Societal Thinking Core Values – Guideposts that keep us on our path to exponential change
Six years ago, when we embarked on the journey of helping build platforms for the society, one of the biggest concerns we heard was “Platforms = concentration of power in the hands of the platform owner”. After all, people were seeing the mighty force that tech superpowers – Apple, Microsoft, Google, Amazon and Facebook wielded, not just in their own work, but also in how they could sway opinions, change realities and make or break markets.
However, when a platform is built for society, people put their trust in it and expect it to be inclusive, generative and life-changing. When such a platform goes rogue, it can cause serious repercussions. This meant that we had to define the right guideposts to ensure that a platform built for the society, does just that – works for and in the service of the society. We call these guideposts Societal Thinking Core Values. These values guide us when we reach a fork in our path and help us to take the one that is right for society at large.
Central to these Core Values is the idea of moving towards a system that restores agency, dignity and choice of people. The work of our ecosystem brings alive these Core Values in many ways –
- Restore agency: Large-scale change happens when every actor of society takes certain actions because they want to, they see value in taking them and can do so easily, affordably, and fearlessly. A belief in this value changes the way entrepreneurs see their role in solving the problem – instead of solving the problems themselves, they start thinking about how they can work towards removing barriers for other people to solve problems by themselves. It’s a choice between ‘Should I create lesson plans in multiple languages or should I build a tool that allows easy creation of lesson plans by teachers for the languages they use?’ Restoring the agency of diverse actors can decentralise power.
- Catalyse interactions: At scale, it’s not about one solution or one actor. What works at scale is a medley of diverse actors (community, State, civil society, and markets) coming together to make the change scale and sustain. A good Societal Platform makes interactions between these actors easy, seamless and efficient in a way where no one actor needs to be the coordinator in the middle or holds a disproportionate amount of power. If these diverse actors can discover and work with each other by themselves, the number of interactions increases manifold. For example: Project ECHO has many doctors, and health workers on their platform. If ECHO facilitates these interactions, the topics and number of interactions may be limited. But, if doctors and health workers can interact with each other seamlessly, they may discover answers to many of their questions and co-create many new pathways. Thus, making knowledge move faster.
- Open value creation: In today’s fast-changing world, building and using open technology/data/knowledge is a faster way to build. Openness comes from a deep belief that a better world requires multiple people bringing diverse contexts to create relevant solutions. So, a platform for society, inherently, has to empower every actor to freely create and share their slice of the work and at the same time be able to use the platform to generate value for themselves. For example: a village teacher who has found a great way to teach counting is able to easily create and share her work on DIKSHA alongside well-known education experts and both of these are visible to a parent looking for ways to make their child learn, say, counting.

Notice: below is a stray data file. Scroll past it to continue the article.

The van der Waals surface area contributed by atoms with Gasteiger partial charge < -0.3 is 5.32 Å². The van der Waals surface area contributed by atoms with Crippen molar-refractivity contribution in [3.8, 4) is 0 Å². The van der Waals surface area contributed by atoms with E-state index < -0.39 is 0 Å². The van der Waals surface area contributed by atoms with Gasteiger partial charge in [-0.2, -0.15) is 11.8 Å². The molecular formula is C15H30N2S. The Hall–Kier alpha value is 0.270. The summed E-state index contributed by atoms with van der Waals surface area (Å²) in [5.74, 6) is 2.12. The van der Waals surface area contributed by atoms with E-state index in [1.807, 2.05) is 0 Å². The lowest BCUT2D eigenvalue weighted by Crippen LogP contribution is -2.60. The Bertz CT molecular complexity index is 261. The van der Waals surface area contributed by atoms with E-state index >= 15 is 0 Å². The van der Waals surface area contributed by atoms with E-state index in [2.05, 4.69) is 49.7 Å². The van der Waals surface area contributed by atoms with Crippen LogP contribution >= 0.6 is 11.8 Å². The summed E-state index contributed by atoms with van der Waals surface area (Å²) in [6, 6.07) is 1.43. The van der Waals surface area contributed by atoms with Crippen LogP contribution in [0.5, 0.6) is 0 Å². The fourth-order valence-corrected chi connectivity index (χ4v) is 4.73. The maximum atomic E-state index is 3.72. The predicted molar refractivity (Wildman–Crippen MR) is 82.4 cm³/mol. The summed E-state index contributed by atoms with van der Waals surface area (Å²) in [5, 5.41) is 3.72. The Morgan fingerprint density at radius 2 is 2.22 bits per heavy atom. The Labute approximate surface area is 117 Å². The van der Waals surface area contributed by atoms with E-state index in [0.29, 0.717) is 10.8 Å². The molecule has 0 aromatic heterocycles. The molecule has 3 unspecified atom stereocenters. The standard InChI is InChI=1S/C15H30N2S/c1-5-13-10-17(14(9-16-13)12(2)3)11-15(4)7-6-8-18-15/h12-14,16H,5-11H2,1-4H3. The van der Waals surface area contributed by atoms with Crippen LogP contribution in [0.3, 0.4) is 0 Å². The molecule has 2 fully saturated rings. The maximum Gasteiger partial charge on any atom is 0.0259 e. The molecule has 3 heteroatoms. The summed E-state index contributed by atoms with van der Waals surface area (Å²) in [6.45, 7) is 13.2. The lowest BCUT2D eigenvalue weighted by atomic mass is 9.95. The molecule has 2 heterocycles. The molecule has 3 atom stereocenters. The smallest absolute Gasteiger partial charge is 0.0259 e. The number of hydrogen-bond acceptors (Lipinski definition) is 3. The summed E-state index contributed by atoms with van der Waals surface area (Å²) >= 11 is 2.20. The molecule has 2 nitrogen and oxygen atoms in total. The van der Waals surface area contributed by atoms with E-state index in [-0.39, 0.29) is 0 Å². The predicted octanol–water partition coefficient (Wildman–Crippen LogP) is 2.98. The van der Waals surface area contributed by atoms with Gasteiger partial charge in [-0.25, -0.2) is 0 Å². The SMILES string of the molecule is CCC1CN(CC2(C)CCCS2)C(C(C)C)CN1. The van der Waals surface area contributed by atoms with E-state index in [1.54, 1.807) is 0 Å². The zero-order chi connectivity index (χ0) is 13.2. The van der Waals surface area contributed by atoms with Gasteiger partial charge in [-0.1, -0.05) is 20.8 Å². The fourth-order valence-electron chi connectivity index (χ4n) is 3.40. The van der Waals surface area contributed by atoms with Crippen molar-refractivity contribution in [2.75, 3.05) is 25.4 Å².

- Build public goods: A few decades back, roads, bridges and other physical infrastructure were the veins of a growing economy. Nations built these public goods in the hope that they will lead to more movement, more development and more innovation. In the digital age, the equivalent to these are the digital rails of Identification, payments, certification etc. that can unlock massive economic and social value for the entire population. These digital public goods made it easier not just for governments, but civil society and markets to grow exponentially. For those who want to solve problems at scale, building public goods is a way to make all scarce assets such as knowledge, processes, data, and technology open and available to all. For example: Today, because of UPI, India’s digital payments are higher than the US, UK, France and Germany combined – remarkable for a country that used cash for 90% of transactions a few years ago.
- Empower with data: As they say, data is the new oil. It’s a tool that has created unlimited riches for some of the biggest tech giants of today. Can data reap the same benefits for all? It can, if it’s used not as a control mechanism, but as a tool to empower everyone. For example: Reap Benefit is empowering a brigade of problem-solving youth, or as they call them, ‘Solve Ninjas’ who drive change in their local communities by solving everyday civic and environmental issues. One of the biggest tools in the hands of these Solve Ninjas is access to data that empowers them to see, sense and then solve the problems around them. When data empowers, everyone can be a changemaker and solving becomes exponential.
Societal Thinking Core Values are the rubric we hold ourselves accountable to – individually, organisationally and collectively. As Robert Frost says ‘that makes (made) all the difference’.
“ Two roads diverged in a wood, and I—
I took the one less travelled by,
And that has made all the difference.”